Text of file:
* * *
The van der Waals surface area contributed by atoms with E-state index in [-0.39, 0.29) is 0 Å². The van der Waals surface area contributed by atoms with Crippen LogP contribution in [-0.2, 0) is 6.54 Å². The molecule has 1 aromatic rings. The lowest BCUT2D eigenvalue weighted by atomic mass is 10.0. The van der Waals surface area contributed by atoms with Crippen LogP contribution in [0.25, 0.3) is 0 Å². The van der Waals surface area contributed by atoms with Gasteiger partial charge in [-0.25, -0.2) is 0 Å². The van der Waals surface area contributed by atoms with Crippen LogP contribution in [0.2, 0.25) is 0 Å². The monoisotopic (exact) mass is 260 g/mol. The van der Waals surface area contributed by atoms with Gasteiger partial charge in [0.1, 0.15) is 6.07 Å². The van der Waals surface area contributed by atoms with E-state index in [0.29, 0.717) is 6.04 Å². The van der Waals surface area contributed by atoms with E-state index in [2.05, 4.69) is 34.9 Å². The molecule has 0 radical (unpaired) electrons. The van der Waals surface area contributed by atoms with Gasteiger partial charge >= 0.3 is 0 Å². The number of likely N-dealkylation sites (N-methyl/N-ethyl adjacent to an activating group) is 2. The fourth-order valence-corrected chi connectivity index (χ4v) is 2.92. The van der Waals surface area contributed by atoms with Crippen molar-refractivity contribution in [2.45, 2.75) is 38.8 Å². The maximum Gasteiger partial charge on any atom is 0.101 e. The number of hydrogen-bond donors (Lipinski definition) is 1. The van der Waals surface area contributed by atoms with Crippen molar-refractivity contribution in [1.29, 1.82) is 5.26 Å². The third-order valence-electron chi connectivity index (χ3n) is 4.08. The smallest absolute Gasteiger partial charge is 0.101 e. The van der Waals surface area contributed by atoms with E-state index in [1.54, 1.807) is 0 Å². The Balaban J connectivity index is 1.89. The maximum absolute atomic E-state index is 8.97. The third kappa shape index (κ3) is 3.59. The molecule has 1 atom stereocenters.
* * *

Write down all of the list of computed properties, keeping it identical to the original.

The van der Waals surface area contributed by atoms with E-state index in [-0.39, 0.29) is 0 Å². The van der Waals surface area contributed by atoms with Crippen LogP contribution in [-0.2, 0) is 6.54 Å². The molecule has 1 aromatic rings. The lowest BCUT2D eigenvalue weighted by atomic mass is 10.0. The van der Waals surface area contributed by atoms with Crippen LogP contribution in [0.25, 0.3) is 0 Å². The van der Waals surface area contributed by atoms with Gasteiger partial charge in [-0.25, -0.2) is 0 Å². The van der Waals surface area contributed by atoms with Crippen LogP contribution in [0.2, 0.25) is 0 Å². The monoisotopic (exact) mass is 260 g/mol. The van der Waals surface area contributed by atoms with Gasteiger partial charge in [0.1, 0.15) is 6.07 Å². The van der Waals surface area contributed by atoms with E-state index in [0.29, 0.717) is 6.04 Å². The van der Waals surface area contributed by atoms with E-state index in [2.05, 4.69) is 34.9 Å². The molecule has 0 radical (unpaired) electrons. The van der Waals surface area contributed by atoms with Gasteiger partial charge >= 0.3 is 0 Å². The number of likely N-dealkylation sites (N-methyl/N-ethyl adjacent to an activating group) is 2. The fourth-order valence-corrected chi connectivity index (χ4v) is 2.92. The van der Waals surface area contributed by atoms with Crippen molar-refractivity contribution in [2.45, 2.75) is 38.8 Å². The maximum Gasteiger partial charge on any atom is 0.101 e. The number of hydrogen-bond donors (Lipinski definition) is 1. The van der Waals surface area contributed by atoms with Crippen molar-refractivity contribution in [1.29, 1.82) is 5.26 Å². The third-order valence-electron chi connectivity index (χ3n) is 4.08. The smallest absolute Gasteiger partial charge is 0.101 e. The van der Waals surface area contributed by atoms with E-state index in [1.54, 1.807) is 0 Å². The Balaban J connectivity index is 1.89. The maximum absolute atomic E-state index is 8.97. The third kappa shape index (κ3) is 3.59. The molecule has 1 atom stereocenters.